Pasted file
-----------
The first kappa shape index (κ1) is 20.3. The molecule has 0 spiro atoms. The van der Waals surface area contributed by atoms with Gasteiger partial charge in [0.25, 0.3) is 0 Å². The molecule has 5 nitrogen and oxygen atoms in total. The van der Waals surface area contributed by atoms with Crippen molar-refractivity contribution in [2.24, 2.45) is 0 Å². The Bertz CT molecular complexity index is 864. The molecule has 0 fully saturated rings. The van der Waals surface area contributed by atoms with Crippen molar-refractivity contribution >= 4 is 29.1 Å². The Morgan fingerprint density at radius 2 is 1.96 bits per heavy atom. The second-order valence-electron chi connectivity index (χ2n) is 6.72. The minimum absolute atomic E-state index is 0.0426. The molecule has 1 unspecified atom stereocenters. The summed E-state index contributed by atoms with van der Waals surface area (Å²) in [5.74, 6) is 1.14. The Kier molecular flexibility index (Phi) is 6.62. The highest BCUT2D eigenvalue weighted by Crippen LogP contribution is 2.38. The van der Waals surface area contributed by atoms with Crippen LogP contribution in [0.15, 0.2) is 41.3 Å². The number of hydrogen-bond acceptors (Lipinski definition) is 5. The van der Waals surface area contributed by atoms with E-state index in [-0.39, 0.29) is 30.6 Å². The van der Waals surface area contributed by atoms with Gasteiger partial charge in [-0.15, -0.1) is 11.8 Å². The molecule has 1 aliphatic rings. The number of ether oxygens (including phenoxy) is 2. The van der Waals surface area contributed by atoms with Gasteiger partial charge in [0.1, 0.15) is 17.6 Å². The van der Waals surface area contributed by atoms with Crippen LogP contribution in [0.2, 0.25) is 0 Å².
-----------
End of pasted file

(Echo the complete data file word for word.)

The first kappa shape index (κ1) is 20.3. The molecule has 0 spiro atoms. The van der Waals surface area contributed by atoms with Gasteiger partial charge in [0.25, 0.3) is 0 Å². The molecule has 5 nitrogen and oxygen atoms in total. The van der Waals surface area contributed by atoms with Crippen molar-refractivity contribution in [2.24, 2.45) is 0 Å². The Bertz CT molecular complexity index is 864. The molecule has 0 fully saturated rings. The van der Waals surface area contributed by atoms with Crippen molar-refractivity contribution >= 4 is 29.1 Å². The Morgan fingerprint density at radius 2 is 1.96 bits per heavy atom. The second-order valence-electron chi connectivity index (χ2n) is 6.72. The minimum absolute atomic E-state index is 0.0426. The molecule has 1 unspecified atom stereocenters. The summed E-state index contributed by atoms with van der Waals surface area (Å²) in [5.74, 6) is 1.14. The Kier molecular flexibility index (Phi) is 6.62. The highest BCUT2D eigenvalue weighted by Crippen LogP contribution is 2.38. The van der Waals surface area contributed by atoms with Crippen LogP contribution in [0.15, 0.2) is 41.3 Å². The number of hydrogen-bond acceptors (Lipinski definition) is 5. The van der Waals surface area contributed by atoms with E-state index in [-0.39, 0.29) is 30.6 Å². The van der Waals surface area contributed by atoms with Gasteiger partial charge in [-0.15, -0.1) is 11.8 Å². The molecule has 1 aliphatic rings. The number of ether oxygens (including phenoxy) is 2. The van der Waals surface area contributed by atoms with Gasteiger partial charge in [0.1, 0.15) is 17.6 Å². The van der Waals surface area contributed by atoms with Crippen LogP contribution in [0.2, 0.25) is 0 Å².